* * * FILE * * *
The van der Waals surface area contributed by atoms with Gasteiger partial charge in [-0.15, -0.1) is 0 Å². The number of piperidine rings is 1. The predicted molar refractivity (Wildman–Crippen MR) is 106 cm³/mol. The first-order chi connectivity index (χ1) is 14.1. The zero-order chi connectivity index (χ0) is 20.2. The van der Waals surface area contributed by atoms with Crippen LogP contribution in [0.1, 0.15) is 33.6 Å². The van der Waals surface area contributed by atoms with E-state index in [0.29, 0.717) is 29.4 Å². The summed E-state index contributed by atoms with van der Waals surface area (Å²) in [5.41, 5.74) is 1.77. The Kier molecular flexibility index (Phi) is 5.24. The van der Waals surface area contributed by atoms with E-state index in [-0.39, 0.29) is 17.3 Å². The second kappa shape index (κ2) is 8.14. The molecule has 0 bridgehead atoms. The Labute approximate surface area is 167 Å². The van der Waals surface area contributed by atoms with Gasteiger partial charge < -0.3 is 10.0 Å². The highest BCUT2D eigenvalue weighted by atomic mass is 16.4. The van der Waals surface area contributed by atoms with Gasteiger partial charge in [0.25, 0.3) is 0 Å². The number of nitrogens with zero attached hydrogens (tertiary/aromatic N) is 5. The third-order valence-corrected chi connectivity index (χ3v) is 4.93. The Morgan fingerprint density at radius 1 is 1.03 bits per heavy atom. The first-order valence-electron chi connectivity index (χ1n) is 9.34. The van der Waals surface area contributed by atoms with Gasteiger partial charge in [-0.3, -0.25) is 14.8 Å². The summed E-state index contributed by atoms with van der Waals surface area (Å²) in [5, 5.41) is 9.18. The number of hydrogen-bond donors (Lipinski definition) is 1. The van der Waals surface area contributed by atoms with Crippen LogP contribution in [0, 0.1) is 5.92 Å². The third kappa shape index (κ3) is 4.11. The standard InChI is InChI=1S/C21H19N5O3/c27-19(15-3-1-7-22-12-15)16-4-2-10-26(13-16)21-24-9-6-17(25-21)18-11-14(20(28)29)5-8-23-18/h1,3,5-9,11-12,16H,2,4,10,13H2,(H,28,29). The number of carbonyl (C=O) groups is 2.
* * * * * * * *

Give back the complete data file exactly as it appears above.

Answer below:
The van der Waals surface area contributed by atoms with Gasteiger partial charge in [-0.15, -0.1) is 0 Å². The number of piperidine rings is 1. The predicted molar refractivity (Wildman–Crippen MR) is 106 cm³/mol. The first-order chi connectivity index (χ1) is 14.1. The zero-order chi connectivity index (χ0) is 20.2. The van der Waals surface area contributed by atoms with Crippen LogP contribution in [0.1, 0.15) is 33.6 Å². The van der Waals surface area contributed by atoms with E-state index in [0.29, 0.717) is 29.4 Å². The summed E-state index contributed by atoms with van der Waals surface area (Å²) in [5.41, 5.74) is 1.77. The Kier molecular flexibility index (Phi) is 5.24. The van der Waals surface area contributed by atoms with E-state index in [-0.39, 0.29) is 17.3 Å². The second kappa shape index (κ2) is 8.14. The molecule has 0 bridgehead atoms. The Labute approximate surface area is 167 Å². The van der Waals surface area contributed by atoms with Gasteiger partial charge < -0.3 is 10.0 Å². The highest BCUT2D eigenvalue weighted by atomic mass is 16.4. The van der Waals surface area contributed by atoms with Gasteiger partial charge in [0.25, 0.3) is 0 Å². The number of nitrogens with zero attached hydrogens (tertiary/aromatic N) is 5. The third-order valence-corrected chi connectivity index (χ3v) is 4.93. The Morgan fingerprint density at radius 1 is 1.03 bits per heavy atom. The first-order valence-electron chi connectivity index (χ1n) is 9.34. The van der Waals surface area contributed by atoms with Gasteiger partial charge in [-0.3, -0.25) is 14.8 Å². The summed E-state index contributed by atoms with van der Waals surface area (Å²) in [5, 5.41) is 9.18. The number of hydrogen-bond donors (Lipinski definition) is 1. The van der Waals surface area contributed by atoms with Crippen LogP contribution in [0, 0.1) is 5.92 Å². The third kappa shape index (κ3) is 4.11. The standard InChI is InChI=1S/C21H19N5O3/c27-19(15-3-1-7-22-12-15)16-4-2-10-26(13-16)21-24-9-6-17(25-21)18-11-14(20(28)29)5-8-23-18/h1,3,5-9,11-12,16H,2,4,10,13H2,(H,28,29). The number of carbonyl (C=O) groups is 2.